Is The Drawing of John 12:32 Universal or Particular?

, posted by Patron

The content of this post was authored by Ben Henshaw and is posted on his behalf.

Before examining some of the other Calvinists “proof texts” for irresistible regeneration, we will take a moment to deal with a common Calvinist objection to the Arminian appeal to Jn. 12:32 as an example of universal “drawing”.

When Calvinists point to John 6:44 as an example of particular irresistible “drawing”, Arminians will often quickly refer to John 12:32 to demonstrate that the drawing of John 6:44 cannot be a reference to regeneration. The reason is that Jesus states in Jn. 12:32 that he will “draw all men” to himself. The same Greek word is used here as in Jn. 6:44. The implication is that if Jesus was speaking of irresistible regeneration in John 6:44, then his statement in Jn. 12:32 would lead to the conclusion that Christ will irresistibly regenerate all men. This would be a plain case of universalism (the teaching that all will be saved), a teaching that both Calvinists and Arminians reject (Luke 13:24). I noted in my last blog that the Arminian conclusion is confirmed by the entry in “little” Kittle,

    There is no thought here of force or magic. The term figuratively expresses the supernatural power of the love of God or Christ which goes out to all (12:32) but without which no one can come (6:44). The apparent contradiction shows that both the election and the universality of grace must be taken seriously; the compulsion is not automatic (p. 227).

Calvinists have recognized this problem and have suggested that Arminians have failed to carefully exegete Jn. 12:32. Calvinists Peterson and Williams state their case as follows,

      Arminian interpreters have appealed to the parallel use of the same word, draw (

helko

      ), in John 12:32 and have concluded that God draws everyone to Jesus. There Jesus says, ‘But I, when I am lifted up from the earth, will draw all men to myself.’ He means that when he is crucified (see Jn. 12:33), he will bring all men to himself in salvation. “All men” here does not mean every individual, however, but Gentiles as well as Jews. We say this because of the context, in which after “some Greeks” ask to see Jesus (Jn. 12:20-22) he apparently ignores them and talks about his approaching cross (Jn. 12:23-28). But he doesn’t really ignore the Greeks; he includes them in “all men” whom he will draw by his death. Jesus thus speaks of all without distinction (e.g. all kinds of people, Greeks as well as Jews) and not all without exception (i.e. every individual). (Robert A. Peterson and Michael D. Williams,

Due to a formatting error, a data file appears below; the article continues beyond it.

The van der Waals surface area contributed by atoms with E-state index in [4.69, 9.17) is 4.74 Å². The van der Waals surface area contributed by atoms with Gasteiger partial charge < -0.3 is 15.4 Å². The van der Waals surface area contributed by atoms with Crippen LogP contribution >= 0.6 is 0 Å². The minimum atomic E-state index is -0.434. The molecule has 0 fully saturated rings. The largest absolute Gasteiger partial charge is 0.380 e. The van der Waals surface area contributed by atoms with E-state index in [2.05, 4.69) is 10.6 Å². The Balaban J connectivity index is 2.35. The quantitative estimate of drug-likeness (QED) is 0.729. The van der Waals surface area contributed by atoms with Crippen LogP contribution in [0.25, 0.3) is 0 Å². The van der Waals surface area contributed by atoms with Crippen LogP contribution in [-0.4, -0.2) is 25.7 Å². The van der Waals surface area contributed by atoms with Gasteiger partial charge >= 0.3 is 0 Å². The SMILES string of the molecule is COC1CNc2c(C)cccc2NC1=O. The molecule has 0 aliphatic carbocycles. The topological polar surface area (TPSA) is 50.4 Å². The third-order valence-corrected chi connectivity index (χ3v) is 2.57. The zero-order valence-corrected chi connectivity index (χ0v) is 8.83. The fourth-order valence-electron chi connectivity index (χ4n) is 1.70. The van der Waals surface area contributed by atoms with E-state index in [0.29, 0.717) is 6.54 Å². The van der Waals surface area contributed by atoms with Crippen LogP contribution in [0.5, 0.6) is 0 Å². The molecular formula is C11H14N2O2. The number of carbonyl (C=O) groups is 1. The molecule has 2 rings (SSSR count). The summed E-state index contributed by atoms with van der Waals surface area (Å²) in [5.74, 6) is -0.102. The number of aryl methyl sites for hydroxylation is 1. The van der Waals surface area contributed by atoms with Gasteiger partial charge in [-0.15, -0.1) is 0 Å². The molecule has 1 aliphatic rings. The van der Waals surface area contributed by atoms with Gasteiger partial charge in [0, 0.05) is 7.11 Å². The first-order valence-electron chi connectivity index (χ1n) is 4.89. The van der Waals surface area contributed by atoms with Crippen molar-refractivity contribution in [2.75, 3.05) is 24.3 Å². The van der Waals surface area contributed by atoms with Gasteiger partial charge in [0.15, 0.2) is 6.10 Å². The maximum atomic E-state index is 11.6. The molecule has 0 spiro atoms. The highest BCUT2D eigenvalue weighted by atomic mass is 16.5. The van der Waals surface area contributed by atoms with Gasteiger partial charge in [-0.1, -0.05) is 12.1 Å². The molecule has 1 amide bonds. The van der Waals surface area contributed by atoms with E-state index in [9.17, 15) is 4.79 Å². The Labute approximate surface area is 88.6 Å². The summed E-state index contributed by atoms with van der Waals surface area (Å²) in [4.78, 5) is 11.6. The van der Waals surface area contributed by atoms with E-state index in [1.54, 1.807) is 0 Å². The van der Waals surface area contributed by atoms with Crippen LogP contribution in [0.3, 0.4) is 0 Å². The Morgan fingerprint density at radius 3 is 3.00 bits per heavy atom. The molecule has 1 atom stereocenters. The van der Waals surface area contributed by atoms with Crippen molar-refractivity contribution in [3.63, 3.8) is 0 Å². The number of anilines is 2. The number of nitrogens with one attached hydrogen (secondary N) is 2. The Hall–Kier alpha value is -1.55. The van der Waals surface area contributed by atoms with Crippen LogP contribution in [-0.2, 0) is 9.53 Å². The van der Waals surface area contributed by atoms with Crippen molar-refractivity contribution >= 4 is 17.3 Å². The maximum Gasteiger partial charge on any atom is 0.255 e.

Why I Am Not An Arminian,

    pp. 166, 167)

I have no problem with their consideration of John 12:20-22, nor with their statement that he includes the Greeks in “all men”. The part I take issue with is their conclusion that when Jesus says “all men” he means only “all without distinction” or “all kinds of people”. This is a conclusion that Peterson and Williams have read into the passage based on the necessities of their Calvinist theology. There is no exegetical justification for reading “all men” as “some men” from among “all men” in this passage. It makes just as much sense to say that because Jesus’ drawing power would go out to “all men” (without exception), that the Gentiles of Jn. 12:20-22 could then rest assured that they too would have access to the gift of God’s salvation. To say that the presence of Greeks in vss. 20-22 necessitates that Jn. 12:32 must be understood in a restrictive sense is a huge leap in logic, and a conclusion which the un-biased reader of Scripture would likely never come to on his or her own. Lets break their argument down to see how sound it is.

1) Jesus says he will draw “all men” to himself (Jn. 12:32).
2) This statement is likely a response to the presence of Greeks who are requesting to see Jesus (Jn. 12:20-22).
3) Therefore, when Jesus says “all men” he means “some men” from among “all men” (Jews and Gentiles).

It doesn’t take too much intelligence to see that 3) does not necessarily follow from 1) and 2).

The Arminian position could be stated as follows,

1) Jesus says he will draw “all men” to himself.
2) This statement is likely a response to the presence of Greeks who are requesting to see Jesus (Jn. 12:20-22).
3) Therefore, since Jesus will draw “all [conceivable] men” to himself, he will surely draw Greeks as well as Jews.

The conclusion to the first syllogism seems forced and artificial, while the second takes the Biblical data at face value and still accounts for the presence of Greeks which may have provoked Jesus’ statement. Robert E. Picirilli gives us a helpful and relevant exegetical reminder in Grace, Faith, Free Will,

    All of us who handle God’s Word do well to remember that we do not honor Him with our interpretive ingenuity but with submission to what He says. To say, even to show, that a given statement can be interpreted in a certain way does us no credit at all. The question is always not what the words can mean but what they do mean, here. (pg. 137)

Despite Peterson and William’s best efforts, there is no contextual reason to reject the Arminian interpretation of Jn.12:32. When we consider Jn. 12:32 and Jn. 6:44 together we are justified to conclude, with Kittle, that the drawing spoken of in these passages has reference to a universal, and therefore resistible, drawing. This interpretation harmonizes with the Arminian doctrine of universal prevenient grace, and renders Jn. 6:44 useless as a proof text for irresistible regeneration.

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